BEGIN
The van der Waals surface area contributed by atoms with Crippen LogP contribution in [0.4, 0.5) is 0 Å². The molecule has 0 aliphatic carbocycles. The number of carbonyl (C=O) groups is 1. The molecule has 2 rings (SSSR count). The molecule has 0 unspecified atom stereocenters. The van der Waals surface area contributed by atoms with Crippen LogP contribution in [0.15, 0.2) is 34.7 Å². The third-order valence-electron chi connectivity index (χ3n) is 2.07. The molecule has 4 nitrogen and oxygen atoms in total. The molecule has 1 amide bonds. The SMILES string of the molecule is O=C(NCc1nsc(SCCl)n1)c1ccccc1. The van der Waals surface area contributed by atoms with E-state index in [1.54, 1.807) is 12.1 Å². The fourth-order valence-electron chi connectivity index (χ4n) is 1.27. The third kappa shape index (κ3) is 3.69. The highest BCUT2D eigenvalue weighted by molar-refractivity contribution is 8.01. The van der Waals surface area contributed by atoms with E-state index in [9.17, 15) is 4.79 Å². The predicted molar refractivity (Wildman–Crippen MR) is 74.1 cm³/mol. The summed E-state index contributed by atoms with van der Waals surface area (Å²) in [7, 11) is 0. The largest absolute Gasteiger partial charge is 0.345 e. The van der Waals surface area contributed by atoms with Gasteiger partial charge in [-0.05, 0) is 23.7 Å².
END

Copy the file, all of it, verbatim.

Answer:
The van der Waals surface area contributed by atoms with Crippen LogP contribution in [0.4, 0.5) is 0 Å². The molecule has 0 aliphatic carbocycles. The number of carbonyl (C=O) groups is 1. The molecule has 2 rings (SSSR count). The molecule has 0 unspecified atom stereocenters. The van der Waals surface area contributed by atoms with Crippen LogP contribution in [0.15, 0.2) is 34.7 Å². The third-order valence-electron chi connectivity index (χ3n) is 2.07. The molecule has 4 nitrogen and oxygen atoms in total. The molecule has 1 amide bonds. The SMILES string of the molecule is O=C(NCc1nsc(SCCl)n1)c1ccccc1. The van der Waals surface area contributed by atoms with E-state index in [1.54, 1.807) is 12.1 Å². The fourth-order valence-electron chi connectivity index (χ4n) is 1.27. The third kappa shape index (κ3) is 3.69. The highest BCUT2D eigenvalue weighted by molar-refractivity contribution is 8.01. The van der Waals surface area contributed by atoms with E-state index in [9.17, 15) is 4.79 Å². The predicted molar refractivity (Wildman–Crippen MR) is 74.1 cm³/mol. The summed E-state index contributed by atoms with van der Waals surface area (Å²) in [7, 11) is 0. The largest absolute Gasteiger partial charge is 0.345 e. The van der Waals surface area contributed by atoms with Gasteiger partial charge in [-0.05, 0) is 23.7 Å².